Toespraak van SG Maarten Camps bij DCypher

Toespraak van Maarten Camps, secretaris-generaal van het Ministerie van Economische Zaken, bij DCypher op 4 oktober 2017 in Utrecht. De tekst is alleen in het Engels beschikbaar.

Ladies and gentlemen,

I am honoured to be here today to speak about cybersecurity from an economic point of view. At the last symposium, our National Coordinator for Security and Counterterrorism was a keynote speaker. He spoke from a national security perspective. To me, a more digital world means a more digital economy. A digital economy creates opportunities for society, for businesses and consumers. Yet a more digital economy also means a greater need for secure ways to do business in cyberspace.

Every business needs a strong digital dam to protect its data. In the Netherlands, we take pride in our water wisdom. We know how to protect ourselves against flooding, and how to market this knowledge. Take the 'Maeslantkering', for example – a massive storm surge barrier close to Rotterdam, opened in 1997. The New York Times likened the barrier to 2 Eiffel Towers, toppled over. It’s a vital barrier: it keeps our country and our feet dry.

Just as we protect the Dutch delta against flooding, we must protect our data against cybercrime. We need to employ the same level of ambition to achieve a similar sense of security in our increasingly digital world. It will make us safer. And it will enable us to benefit economically from a greater need for cybersecurity. The Dutch cybersecurity sector is growing by more than 14 per cent a year. You can see some of its recent innovations here today, at the Demo expo. The Netherlands has the biggest internet exchange in the world, located in Amsterdam. Our ambition is to be the digital gateway to Europe, and we are making rapid progress. For example, the Netherlands is now the biggest importer of smartphones in Europe.

We’ve come a long way since 1998.  In less than 20 years, our attitude towards mobile phones has changed drastically. The shopkeeper we saw, and the student: today it would be extraordinary if they didn’t have a mobile phone. And by now it would most likely be a smartphone, with apps for banking, fitness tracking and social media.

Our physical world is increasingly being replaced by a digital world. And we don’t always know how to be safe in this new world. Sometimes it takes a kid to make us aware of the risks. A kid like Reuben Paul, an 11-year-old cyber guru. At this year’s One Conference, in The Hague, he stunned the audience by hacking his teddy bear on stage. By using the audience’s Bluetooth devices, he turned his teddy bear into a spying device. A toy turned into a cyber weapon – that gives a whole new meaning to the term ‘life hack’.

Reuben reminded us that smart devices need smart people. And a smart economy needs smart companies. However, there is still a big gap in cybersecurity knowledge and awareness. And this gap needs to be filled – fast. Because unethical hackers won’t wait until our cybersecurity catches up with them.

The Dutch government recently announced that it plans to establish the Digital Trust Centre, which will raise awareness the business community, advise companies, and encourage collective cybersecurity initiatives across regions and sectors.

Trust is a key word when it comes to cybersecurity. Because the internet was never built to anticipate cyber criminals. So while the global digital transformation is moving faster and faster, our protective measures are struggling to keep pace.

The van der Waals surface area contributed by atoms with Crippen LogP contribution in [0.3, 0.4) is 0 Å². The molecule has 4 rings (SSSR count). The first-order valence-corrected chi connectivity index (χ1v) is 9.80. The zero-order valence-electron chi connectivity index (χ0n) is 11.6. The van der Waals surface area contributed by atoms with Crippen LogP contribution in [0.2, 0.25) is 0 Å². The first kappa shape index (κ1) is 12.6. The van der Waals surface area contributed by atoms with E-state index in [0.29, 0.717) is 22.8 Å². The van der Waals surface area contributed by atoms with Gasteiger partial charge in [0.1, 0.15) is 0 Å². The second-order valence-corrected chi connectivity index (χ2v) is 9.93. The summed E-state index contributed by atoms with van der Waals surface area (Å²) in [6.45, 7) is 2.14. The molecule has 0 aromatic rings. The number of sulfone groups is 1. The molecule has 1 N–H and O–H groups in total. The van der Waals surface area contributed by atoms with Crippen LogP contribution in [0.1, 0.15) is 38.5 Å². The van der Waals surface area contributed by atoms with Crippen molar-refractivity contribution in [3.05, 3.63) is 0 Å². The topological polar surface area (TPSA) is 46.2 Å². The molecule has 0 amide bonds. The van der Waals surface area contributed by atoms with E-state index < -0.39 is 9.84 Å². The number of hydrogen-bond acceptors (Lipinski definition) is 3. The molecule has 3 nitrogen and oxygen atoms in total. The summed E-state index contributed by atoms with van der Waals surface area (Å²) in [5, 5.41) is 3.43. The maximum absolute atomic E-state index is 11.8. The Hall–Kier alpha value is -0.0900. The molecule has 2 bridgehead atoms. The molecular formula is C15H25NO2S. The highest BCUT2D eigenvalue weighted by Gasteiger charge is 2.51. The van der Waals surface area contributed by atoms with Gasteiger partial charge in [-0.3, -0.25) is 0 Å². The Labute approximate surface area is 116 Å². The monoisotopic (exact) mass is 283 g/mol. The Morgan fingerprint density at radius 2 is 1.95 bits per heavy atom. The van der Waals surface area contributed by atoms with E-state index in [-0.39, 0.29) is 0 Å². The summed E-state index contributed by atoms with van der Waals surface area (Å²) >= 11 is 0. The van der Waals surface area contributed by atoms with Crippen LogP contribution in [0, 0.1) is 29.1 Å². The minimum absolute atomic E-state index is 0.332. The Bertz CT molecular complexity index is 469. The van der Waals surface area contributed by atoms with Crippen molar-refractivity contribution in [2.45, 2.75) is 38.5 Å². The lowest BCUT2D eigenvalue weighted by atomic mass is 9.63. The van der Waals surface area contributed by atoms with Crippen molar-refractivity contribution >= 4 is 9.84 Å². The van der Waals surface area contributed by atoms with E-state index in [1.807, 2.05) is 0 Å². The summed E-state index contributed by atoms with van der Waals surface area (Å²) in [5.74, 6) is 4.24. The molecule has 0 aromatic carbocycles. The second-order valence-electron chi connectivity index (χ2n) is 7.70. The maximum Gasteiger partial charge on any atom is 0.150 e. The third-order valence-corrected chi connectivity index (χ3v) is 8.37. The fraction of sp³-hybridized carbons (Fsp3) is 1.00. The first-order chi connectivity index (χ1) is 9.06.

Knowledge is our greatest power as we work towards a more cyber-secure world. To strengthen this power we need to invest time and resources. We need to invest in cybersecurity research. Applied research can be focused on fixing today’s problems. While fundamental research can help us understand tomorrow’s challenges.

And that is where dcypher comes in. Dcypher is the leading scientific networking organisation in the area of cybersecurity in the Netherlands. It is the link uniting science, government and business, and our future cybersecurity experts.

Dcypher brought the academic and hackers’ communities together, for example, at the ‘Still Hacking Away’ camp in Zeewolde this August. At this outdoor hackers’ camp they hosted a talk about quantum cryptology. And they’ve linked science with business too: IBM sponsored dcypher’s ‘Cybersecurity Research Paper Award’.

Dcypher works hard to align all organisations active in cybersecurity research and development. Last year, they hosted a seaside matchmaking event, where 250 participants could go on speed dates, learn about upcoming opportunities and talk about aligning job profiles more closely with cybersecurity curricula.

Dcypher’s ambitions go beyond our country’s borders: In the spring, they launched a second joint call for research, together with the United States Department of Homeland Security. And with the National Cyber Security Research Agenda, they are creating something unique within our borders, too: a single agenda for all the top business sectors in this country. You are all invited to provide input for the new edition of the Research Agenda during the breaks at this symposium. So please, help us shape the agenda!

Ladies and gentlemen, since our physical world  will increasingly be replaced by a digital world, we need to know how to protect ourselves against threats ranging from toys to transportation systems. People rarely think about the science behind their digitalising world. About all the trial and error, the research and development.

But we know that cybersecurity researchers are crucial in building the science behind our digital dams. The digital dams securing the Netherlands and making it a safe place to do business. I trust that your meeting here today, will contribute to that goal.

I wish you an inspiring day. Thank you.